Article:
It was a quiet morning at Sports Direct HQ in Shirebrook, just south of Sheffield: just three shareholders turned up to its general meeting, despite the fact it was one of the most divisive in the company's history.
Still: in the end, it all turned out alright for founder and major shareholder Mike Ashley, who owns 58% of the company and was facing judgement about yet another bonus scheme the board has cooked up. The previous two - proposed in 2011 and March this year - had fallen flat on their faces, so this time the board came up with the bright idea of creating a bonus scheme that applies to all employees, rather than just Ashley.
Under the scheme, employees will be eligible for a slice of 25 million shares, provided they more than double the retailer's earnings to £750m and they're still working there by 2019, when the first 25% of the share scheme vests - and then in 2021 when they get the rest.
Although some shareholders had cautioned that the scheme is still aimed at one employee in particular, and therefore is inappropriate, 61% of shareholders voted in favour of it. The Institute of Directors has already complained, saying there is 'no effective check on Ashley's power'.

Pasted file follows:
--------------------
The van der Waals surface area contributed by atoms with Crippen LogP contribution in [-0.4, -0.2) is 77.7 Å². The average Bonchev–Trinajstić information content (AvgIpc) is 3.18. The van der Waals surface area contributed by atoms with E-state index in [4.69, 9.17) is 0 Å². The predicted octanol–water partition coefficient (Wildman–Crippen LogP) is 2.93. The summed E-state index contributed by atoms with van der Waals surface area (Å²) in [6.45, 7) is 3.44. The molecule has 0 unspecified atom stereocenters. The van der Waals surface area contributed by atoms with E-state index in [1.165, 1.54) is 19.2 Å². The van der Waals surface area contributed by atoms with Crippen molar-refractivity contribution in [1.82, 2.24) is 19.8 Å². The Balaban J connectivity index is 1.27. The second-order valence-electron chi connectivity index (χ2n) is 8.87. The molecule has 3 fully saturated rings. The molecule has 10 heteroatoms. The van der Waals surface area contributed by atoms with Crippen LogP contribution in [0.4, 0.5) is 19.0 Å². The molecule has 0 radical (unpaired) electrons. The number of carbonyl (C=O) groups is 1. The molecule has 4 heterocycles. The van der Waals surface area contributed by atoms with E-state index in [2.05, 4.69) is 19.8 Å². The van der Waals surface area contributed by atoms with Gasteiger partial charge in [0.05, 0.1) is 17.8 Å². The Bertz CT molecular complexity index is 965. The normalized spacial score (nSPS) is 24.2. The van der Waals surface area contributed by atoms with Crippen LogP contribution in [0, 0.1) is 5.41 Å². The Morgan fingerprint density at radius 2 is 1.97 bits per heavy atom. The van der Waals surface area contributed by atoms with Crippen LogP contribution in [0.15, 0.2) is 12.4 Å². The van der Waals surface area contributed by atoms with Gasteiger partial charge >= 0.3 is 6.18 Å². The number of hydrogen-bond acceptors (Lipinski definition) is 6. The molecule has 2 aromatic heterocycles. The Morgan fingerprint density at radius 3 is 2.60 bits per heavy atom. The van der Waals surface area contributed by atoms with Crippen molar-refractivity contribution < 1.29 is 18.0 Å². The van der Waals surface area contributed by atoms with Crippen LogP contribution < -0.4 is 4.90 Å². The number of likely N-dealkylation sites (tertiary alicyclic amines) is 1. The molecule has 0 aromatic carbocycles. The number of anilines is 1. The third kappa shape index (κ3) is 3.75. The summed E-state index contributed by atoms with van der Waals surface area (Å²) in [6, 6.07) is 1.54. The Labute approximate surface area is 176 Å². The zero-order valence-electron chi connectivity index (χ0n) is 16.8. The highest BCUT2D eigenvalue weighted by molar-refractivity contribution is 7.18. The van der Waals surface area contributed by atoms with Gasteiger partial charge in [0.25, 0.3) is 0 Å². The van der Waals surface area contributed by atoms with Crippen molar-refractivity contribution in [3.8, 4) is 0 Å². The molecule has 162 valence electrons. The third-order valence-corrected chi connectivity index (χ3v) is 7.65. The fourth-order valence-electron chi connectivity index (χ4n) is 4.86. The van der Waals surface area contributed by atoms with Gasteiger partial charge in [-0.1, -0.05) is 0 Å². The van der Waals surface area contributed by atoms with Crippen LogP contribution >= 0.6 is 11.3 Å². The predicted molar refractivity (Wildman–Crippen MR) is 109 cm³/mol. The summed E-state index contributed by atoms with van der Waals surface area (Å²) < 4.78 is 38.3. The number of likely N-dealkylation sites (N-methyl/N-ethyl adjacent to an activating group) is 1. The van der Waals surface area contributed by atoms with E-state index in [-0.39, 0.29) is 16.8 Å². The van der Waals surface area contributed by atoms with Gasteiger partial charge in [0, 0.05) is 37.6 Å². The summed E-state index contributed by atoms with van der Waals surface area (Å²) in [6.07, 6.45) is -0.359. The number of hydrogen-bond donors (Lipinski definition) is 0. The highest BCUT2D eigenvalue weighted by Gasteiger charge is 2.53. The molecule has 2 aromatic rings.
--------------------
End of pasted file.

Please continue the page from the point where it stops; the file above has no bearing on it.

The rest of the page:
'This type of pay package would be unthinkable for a senior executive who was not also the company's major shareholder,' said corporate governance director Roger Barker. Some shareholders are likely to agree.
Meanwhile, Ashley himself was embroiled in a row with Adidas, which he has called 'disingenuous' and 'anti-competitive' over the supply of relpica football kits. Apparently it hasn't supplied 'on-field' kits for the teams it sponsors, which Ashley reckons is to do with price. Apparently Sports Direct isn't the only retailer to have complained to their local competition authority. So we'll see who puts the boot in first...